Convert char from String to int problem

I am trying to convert a char to an int.
I read online that this can be done for the Arduino by adding a 0, like this: int x = (char + 0);
However, this line of code is not working (it compiles ok - no errors. It just doesn't return a value):
int x = (str.charAt(1) + 0); // (where str = "54321")

Any help would be appreciated, thanks.

arduinobytes:
I am trying to convert a char to an int.

Am I correct to assume that in the string "54321" you want to convert only the second character ie '4'?

if that's the case, you could simple do this assuming you are using c-string and not **S**tring

void setup()
{
  // Open serial communications and wait for port to open:
  Serial.begin(115200);

  while (!Serial) {
    ; // wait for serial port to connect. Needed for Native USB only
  }

  char str[] = "54321";

  int x = str[1] & 0x0F; //have look at the ASCII table ;)


  Serial.println(str);
  Serial.println(x);

}

void loop() // run over and over
{

}

hope that helps....

arduinobytes:
I am trying to convert a char to an int.
I read online that this can be done for the Arduino by adding a 0, like this: int x = (char + 0);
However, this line of code is not working (it compiles ok - no errors. It just doesn't return a value):
int x = (str.charAt(1) + 0); // (where str = "54321")

Any help would be appreciated, thanks.

You seem to have that backwards, to convert an ASCII numeric character to its integer value, subtract the ASCII character for zero '0'
In your code, you are adding the number 0 to str.charAt(1), which accomplishes nothing.

sherzaad:
Am I correct to assume that in the string “54321” you want to convert only the second character ie ‘4’?

if that’s the case, you could simple do this assuming you are using c-string and not **S**tring

Unfortunately, like the title says, I am using String.
Yes, I just want to obtain a single int from the String, not the whole thing.

david_2018:
You seem to have that backwards, to convert an ASCII numeric character to its integer value, subtract the ASCII character for zero '0'
In your code, you are adding the number 0 to str.charAt(1), which accomplishes nothing.

So, am I correct in assuming that the code should be:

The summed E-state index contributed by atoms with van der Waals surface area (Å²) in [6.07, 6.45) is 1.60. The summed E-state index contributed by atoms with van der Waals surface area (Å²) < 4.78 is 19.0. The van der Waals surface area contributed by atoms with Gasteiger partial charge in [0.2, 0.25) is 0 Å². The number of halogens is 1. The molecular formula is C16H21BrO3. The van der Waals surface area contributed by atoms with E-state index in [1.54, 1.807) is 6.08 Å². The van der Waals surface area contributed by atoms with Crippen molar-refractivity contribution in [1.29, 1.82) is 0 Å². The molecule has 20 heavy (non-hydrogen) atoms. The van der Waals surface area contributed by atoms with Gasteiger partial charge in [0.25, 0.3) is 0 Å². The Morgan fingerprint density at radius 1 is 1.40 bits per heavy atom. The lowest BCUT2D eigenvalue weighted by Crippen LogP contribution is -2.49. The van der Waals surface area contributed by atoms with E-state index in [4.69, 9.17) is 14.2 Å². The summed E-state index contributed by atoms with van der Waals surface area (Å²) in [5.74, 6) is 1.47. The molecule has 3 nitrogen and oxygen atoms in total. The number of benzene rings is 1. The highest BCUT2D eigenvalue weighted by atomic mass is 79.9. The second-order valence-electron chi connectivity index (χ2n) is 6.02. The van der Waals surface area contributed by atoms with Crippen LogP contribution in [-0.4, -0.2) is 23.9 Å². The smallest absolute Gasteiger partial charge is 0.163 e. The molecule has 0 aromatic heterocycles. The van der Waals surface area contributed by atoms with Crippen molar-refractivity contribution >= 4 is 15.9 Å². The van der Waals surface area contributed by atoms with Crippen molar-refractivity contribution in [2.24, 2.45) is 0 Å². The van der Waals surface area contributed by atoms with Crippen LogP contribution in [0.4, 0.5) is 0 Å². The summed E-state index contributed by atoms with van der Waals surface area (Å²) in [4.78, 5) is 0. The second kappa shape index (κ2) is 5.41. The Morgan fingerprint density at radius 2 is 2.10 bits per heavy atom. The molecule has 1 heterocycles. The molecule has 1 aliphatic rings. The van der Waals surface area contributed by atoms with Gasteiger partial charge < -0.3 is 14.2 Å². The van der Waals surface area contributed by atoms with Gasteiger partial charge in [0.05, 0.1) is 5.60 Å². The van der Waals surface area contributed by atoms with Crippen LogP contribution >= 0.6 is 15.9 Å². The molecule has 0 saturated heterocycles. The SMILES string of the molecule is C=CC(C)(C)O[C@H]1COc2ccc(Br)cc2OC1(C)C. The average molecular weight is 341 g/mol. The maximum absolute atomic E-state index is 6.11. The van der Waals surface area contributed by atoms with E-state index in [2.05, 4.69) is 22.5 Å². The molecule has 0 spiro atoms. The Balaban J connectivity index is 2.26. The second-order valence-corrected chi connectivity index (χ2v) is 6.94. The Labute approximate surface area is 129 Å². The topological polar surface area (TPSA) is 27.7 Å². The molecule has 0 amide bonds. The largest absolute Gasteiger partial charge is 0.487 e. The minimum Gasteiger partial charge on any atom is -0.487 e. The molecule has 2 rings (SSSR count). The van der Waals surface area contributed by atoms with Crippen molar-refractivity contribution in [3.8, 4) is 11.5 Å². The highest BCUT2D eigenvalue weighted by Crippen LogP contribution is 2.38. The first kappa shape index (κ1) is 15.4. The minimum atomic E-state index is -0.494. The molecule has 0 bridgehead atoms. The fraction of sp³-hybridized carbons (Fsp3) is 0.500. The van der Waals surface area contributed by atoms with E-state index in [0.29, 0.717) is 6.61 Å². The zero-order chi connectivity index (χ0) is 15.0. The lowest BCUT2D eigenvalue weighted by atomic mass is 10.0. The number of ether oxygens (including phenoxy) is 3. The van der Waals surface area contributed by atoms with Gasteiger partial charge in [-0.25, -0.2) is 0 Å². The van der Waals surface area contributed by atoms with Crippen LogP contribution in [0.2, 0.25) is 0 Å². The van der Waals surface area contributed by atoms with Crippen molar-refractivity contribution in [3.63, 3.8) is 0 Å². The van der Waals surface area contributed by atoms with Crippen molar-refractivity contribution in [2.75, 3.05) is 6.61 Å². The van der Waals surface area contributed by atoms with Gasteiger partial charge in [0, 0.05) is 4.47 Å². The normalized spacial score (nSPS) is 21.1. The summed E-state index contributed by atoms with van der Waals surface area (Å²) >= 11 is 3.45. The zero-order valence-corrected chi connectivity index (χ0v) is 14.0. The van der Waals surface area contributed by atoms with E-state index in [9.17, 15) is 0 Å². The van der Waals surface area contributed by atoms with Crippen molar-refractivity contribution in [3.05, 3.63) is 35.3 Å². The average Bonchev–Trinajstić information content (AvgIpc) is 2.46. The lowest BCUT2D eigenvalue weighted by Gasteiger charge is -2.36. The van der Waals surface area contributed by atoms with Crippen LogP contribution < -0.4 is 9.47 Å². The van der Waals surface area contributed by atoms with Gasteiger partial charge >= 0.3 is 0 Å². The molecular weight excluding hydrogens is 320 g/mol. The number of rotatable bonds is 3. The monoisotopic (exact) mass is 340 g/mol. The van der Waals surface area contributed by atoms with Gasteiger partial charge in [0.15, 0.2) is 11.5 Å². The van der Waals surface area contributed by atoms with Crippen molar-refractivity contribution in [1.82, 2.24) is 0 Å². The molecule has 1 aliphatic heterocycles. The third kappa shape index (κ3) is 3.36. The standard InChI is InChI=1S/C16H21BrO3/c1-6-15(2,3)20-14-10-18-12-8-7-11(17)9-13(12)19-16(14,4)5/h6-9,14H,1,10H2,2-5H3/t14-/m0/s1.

int x = (str.charAt(1) - '0');

pls, post your code.
(No need for wasting time on hypothetical strings or Strings and/or + - zeroes)

GRuser:
pls, post your code.
(No need for wasting time on hypothetical strings or Strings and/or + - zeroes)

String str="54321"; //will get from external source later
int x = (str.charAt(1) + 0);
Serial.print("Your number is: ");
Serial.println(x);
if (x > 3) {
  Serial.println("The number is too high!");
}
else {
  //execute code here that uses number, yet to write
}

What do you get if you try that code?

wildbill:
What do you get if you try that code?

Nothing, the Arduino “hangs”.

If you are using a standard Arduino, start over and don't use Strings. Strings cause memory problems and random program crashes.

wildbill:
What do you get if you try that code?

I have now changed the code to:

String str="54321"; //will get from external source later
int x = (str.charAt(1) - '0');
Serial.print("Your number is: ");
Serial.println(x);
if (x > 3) {
  Serial.println("The number is too high!");
}
else {
  //execute code here that uses number, yet to write
}

...as suggested earlier and it is all working fine.

Thank you for all the help.

jremington:
If you are using a standard Arduino, start over and don’t use Strings. Strings cause memory problems and random program crashes.

Thank you.
I would like to do that, but I don’t have enough programming knowledge.

arduinobytes:
...as suggested earlier and it is all working fine.

Thank you for all the help.

For now... the reason not to use Stings may present itself in a few minutes, hours, days or weeks. I just depends on how long it will take to corrupt your memory heap.

arduinobytes:
Thank you.
I would like to do that, but I don’t have enough programming knowledge.

It isn’t hard

char str []="54321";
int x = str [1] - '0';
Serial.print("Your number is: ");
Serial.println(x);
if (x > 3) {
  Serial.println("The number is too high!");
}
else {
  //execute code here that uses number, yet to write
}

See the similarity?
Enjoy the savings.

So not a string at all, just a char array?

Where does that "c-string" come into it, which someone mentioned?

A C-string is a char array, containing the contents of the string, and a (invisible) terminating zero value.
Literally zero, not the character ‘0’.

A C-string is a character array, with a zero terminating byte.

Plenty of reference material on line, if you wish to learn more about the programming language. Google "C/C++ C-strings", for example.

arduinobytes:
Where does that "c-string" come into it, which someone mentioned?

it comes from string.h of the ANSI C standard library which is built into the Arduino AVR Core, whereas Strings come from WString.h, non-ANSI C library, also part of the Arduino Core.